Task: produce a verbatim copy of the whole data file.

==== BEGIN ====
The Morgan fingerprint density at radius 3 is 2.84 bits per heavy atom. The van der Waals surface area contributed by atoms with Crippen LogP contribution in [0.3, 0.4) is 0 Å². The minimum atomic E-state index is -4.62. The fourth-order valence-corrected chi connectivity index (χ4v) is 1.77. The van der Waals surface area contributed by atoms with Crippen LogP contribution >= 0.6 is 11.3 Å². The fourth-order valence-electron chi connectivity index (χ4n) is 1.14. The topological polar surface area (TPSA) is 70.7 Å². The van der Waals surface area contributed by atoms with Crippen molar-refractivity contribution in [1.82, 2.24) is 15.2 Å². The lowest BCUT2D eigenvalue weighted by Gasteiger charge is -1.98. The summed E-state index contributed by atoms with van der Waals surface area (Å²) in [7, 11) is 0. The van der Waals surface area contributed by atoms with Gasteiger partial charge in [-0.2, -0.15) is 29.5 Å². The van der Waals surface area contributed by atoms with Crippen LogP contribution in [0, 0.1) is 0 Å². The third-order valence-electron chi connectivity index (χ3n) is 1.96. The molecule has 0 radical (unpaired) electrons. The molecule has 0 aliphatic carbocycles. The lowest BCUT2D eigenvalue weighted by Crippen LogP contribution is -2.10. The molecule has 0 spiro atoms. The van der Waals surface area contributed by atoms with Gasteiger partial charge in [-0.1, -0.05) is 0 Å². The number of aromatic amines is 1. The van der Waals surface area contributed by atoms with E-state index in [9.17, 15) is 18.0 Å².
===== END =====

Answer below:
The Morgan fingerprint density at radius 3 is 2.84 bits per heavy atom. The van der Waals surface area contributed by atoms with Crippen LogP contribution in [0.3, 0.4) is 0 Å². The minimum atomic E-state index is -4.62. The fourth-order valence-corrected chi connectivity index (χ4v) is 1.77. The van der Waals surface area contributed by atoms with Crippen LogP contribution >= 0.6 is 11.3 Å². The fourth-order valence-electron chi connectivity index (χ4n) is 1.14. The topological polar surface area (TPSA) is 70.7 Å². The van der Waals surface area contributed by atoms with Crippen molar-refractivity contribution in [1.82, 2.24) is 15.2 Å². The lowest BCUT2D eigenvalue weighted by Gasteiger charge is -1.98. The summed E-state index contributed by atoms with van der Waals surface area (Å²) in [7, 11) is 0. The van der Waals surface area contributed by atoms with Gasteiger partial charge in [-0.2, -0.15) is 29.5 Å². The van der Waals surface area contributed by atoms with Crippen LogP contribution in [0, 0.1) is 0 Å². The third-order valence-electron chi connectivity index (χ3n) is 1.96. The molecule has 0 radical (unpaired) electrons. The molecule has 0 aliphatic carbocycles. The lowest BCUT2D eigenvalue weighted by Crippen LogP contribution is -2.10. The molecule has 0 spiro atoms. The van der Waals surface area contributed by atoms with Gasteiger partial charge in [-0.1, -0.05) is 0 Å². The number of aromatic amines is 1. The van der Waals surface area contributed by atoms with E-state index in [9.17, 15) is 18.0 Å².